My hand was cropped out of it. It didn’t get into the frame. I used the stick.
William: You and I have been out there together like with me shooting and you’re trying to help me get some attention. Tove has gone out there and helped me. She was actually trying to help me get some action shots running along and getting the dog to run to me so I could get some shots and that turned out to be quite a bit of a challenge, too. Because I was out there with the 70-200 mm lens and there’s a certain spot where the dog is in frame enough and things need to be sharp.
Any number of things can go wrong. This is kind of where we’re getting to our last tip, number six, which is action is for older dogs.
I’m looking to get engagement and I wanted to see them running, because you’ve got those ears flapping, their feet are off the ground and they are having a wonderful time. I think those are really engaging and interesting photos when you get action like that. But there’s that one spot or distance from your lens when you’re shooting that, where they’re not too far away and they’re not too close, filling up the frame. And man, every time they get to that spot … Emma is as clumsy as can be! She’ll tumble or she’ll look the wrong way because Tove would be off to the side so she’ll look at her.
I got one, maybe two shots, I think which worked. But also, I’m tracking my auto focus at the same time. So I’ve got a couple of them where the auto focus isn’t quite what I want it to be. The dog isn’t looking the way I want her to, or she just kind of goes head over heels and tumbles in the wrong spot.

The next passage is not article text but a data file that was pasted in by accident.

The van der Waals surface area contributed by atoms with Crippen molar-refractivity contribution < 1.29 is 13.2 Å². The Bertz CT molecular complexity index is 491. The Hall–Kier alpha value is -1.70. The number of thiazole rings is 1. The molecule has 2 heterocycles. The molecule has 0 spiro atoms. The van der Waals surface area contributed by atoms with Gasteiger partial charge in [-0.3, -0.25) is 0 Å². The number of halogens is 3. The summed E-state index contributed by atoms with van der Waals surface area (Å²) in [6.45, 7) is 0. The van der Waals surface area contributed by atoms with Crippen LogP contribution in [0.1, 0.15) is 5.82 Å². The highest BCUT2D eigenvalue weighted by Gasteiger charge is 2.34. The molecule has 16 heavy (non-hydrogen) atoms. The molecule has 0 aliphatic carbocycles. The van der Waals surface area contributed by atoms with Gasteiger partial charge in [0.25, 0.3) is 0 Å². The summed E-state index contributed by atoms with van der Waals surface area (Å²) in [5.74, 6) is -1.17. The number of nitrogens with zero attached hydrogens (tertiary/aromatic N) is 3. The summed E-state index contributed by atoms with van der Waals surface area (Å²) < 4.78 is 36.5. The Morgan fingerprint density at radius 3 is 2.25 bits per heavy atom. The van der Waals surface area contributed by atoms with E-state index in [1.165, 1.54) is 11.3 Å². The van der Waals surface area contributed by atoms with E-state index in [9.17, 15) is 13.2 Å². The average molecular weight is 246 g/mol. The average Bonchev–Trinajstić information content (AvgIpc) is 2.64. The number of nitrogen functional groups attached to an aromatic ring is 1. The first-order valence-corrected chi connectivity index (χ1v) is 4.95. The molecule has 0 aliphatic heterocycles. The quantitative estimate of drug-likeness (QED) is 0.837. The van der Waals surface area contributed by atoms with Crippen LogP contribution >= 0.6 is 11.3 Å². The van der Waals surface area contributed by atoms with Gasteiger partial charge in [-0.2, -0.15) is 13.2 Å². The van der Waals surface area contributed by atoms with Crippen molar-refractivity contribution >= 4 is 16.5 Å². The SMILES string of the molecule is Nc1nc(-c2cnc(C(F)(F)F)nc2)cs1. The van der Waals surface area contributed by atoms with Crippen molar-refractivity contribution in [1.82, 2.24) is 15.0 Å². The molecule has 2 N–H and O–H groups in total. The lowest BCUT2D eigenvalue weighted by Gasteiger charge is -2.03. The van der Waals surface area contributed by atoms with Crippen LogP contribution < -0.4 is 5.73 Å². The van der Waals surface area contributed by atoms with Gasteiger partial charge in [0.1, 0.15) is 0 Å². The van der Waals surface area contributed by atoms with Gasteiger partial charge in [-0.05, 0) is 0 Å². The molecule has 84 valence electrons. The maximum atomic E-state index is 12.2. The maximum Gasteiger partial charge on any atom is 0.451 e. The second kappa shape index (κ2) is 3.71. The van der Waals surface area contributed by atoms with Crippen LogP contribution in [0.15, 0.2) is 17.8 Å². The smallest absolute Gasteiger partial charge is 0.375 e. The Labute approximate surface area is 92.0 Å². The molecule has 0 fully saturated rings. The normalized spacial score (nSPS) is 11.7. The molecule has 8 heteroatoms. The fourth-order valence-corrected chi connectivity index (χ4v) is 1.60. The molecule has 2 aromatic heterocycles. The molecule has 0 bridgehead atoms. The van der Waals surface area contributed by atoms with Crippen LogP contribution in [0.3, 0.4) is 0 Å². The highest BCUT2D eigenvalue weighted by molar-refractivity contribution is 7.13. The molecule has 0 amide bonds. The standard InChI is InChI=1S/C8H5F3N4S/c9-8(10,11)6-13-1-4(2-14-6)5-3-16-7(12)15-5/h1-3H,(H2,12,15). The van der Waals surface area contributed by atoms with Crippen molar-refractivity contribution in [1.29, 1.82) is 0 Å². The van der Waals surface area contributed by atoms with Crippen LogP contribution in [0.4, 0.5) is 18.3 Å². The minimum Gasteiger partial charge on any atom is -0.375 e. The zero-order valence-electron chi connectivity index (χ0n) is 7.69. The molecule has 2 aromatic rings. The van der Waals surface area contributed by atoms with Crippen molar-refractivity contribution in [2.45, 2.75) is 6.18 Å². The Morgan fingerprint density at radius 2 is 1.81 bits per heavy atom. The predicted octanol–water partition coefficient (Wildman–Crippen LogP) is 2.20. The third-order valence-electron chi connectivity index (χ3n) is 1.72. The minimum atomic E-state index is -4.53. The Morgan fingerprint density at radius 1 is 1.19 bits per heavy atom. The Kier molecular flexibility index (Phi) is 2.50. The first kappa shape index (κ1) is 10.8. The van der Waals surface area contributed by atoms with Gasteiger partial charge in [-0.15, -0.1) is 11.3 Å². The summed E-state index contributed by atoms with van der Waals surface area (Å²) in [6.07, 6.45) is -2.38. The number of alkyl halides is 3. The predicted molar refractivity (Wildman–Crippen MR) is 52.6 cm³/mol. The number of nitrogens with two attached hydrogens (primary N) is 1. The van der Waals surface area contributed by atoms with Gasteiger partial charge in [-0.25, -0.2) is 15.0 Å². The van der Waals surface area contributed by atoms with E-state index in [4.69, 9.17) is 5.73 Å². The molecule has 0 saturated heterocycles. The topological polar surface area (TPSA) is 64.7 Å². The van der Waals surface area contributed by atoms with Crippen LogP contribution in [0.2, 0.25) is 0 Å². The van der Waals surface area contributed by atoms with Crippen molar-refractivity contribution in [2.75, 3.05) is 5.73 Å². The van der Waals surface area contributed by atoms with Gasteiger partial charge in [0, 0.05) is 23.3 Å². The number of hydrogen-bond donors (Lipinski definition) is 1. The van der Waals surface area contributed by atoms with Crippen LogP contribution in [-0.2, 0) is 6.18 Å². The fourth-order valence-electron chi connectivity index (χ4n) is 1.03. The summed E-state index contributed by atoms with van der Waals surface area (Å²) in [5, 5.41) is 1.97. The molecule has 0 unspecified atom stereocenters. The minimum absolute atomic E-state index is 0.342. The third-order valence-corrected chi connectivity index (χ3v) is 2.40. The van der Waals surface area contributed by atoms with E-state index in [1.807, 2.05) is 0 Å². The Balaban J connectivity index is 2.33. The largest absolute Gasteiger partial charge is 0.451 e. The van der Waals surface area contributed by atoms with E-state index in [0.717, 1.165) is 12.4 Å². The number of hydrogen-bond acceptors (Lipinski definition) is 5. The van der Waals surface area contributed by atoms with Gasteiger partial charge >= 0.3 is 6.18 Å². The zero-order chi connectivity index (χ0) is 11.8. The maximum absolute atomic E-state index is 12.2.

And you can only run them that way so many times when they’re puppies, because they get tired and lose interest in doing the same game over and over again.
But you got a shot of Milo running like that. And it’s exactly what I was looking for.
Lee: And you know the light wasn’t great at the time, because of the harsh sun and stuff, but like I say, our purpose was to have a family photo with Milo. That is the Milo we know and even with older dogs, I didn’t get it the first time. We had to throw his toy for him a few times. Because what they’ll do is they’ll be coming towards you and then they’ll get distracted or hear a sound and they might go off course. Milo likes to run around the perimeter on his way back when he’s retrieved something. So you know, some older dogs – anything can happen with them as well, but I agree. I think it’s easier because they understand the concept of go and get something then come back with it.
William: And there were a number of different types and styles of photos. I mean you may want your dog to pose in a certain area, so long as you can get then to sit and stay. That can work out nicely.
If you’re looking for an action shot then you need a safe space for them to do that. We have a fenced in back yard so we could run the dogs and not worry about them getting distracted by something else or a car or another dog in the neighborhood or something like that.
So you’re looking for a safe space to do that and there may be dog parks where you live that you could do that if you don’t have a yard of your own.
One of the other things we found out is it’s not just the dogs you have to deal with, but it’s also the weather. We had a lot of dappled light. We have got oak trees in our back yard and sometimes the dog would be in just the right spot, but then you’ve got this burning hot spot right behind you.
Lee: The other thing is Lola is jet black. So using aperture or shutter speed priority doesn’t really work because you have to manually get your focus correct there and then things change. She’s somewhere else in the frame or close or further away. Emma was easier because of her coloring, as with Milo. But with Lola, I’ve had to do manual focus all the way.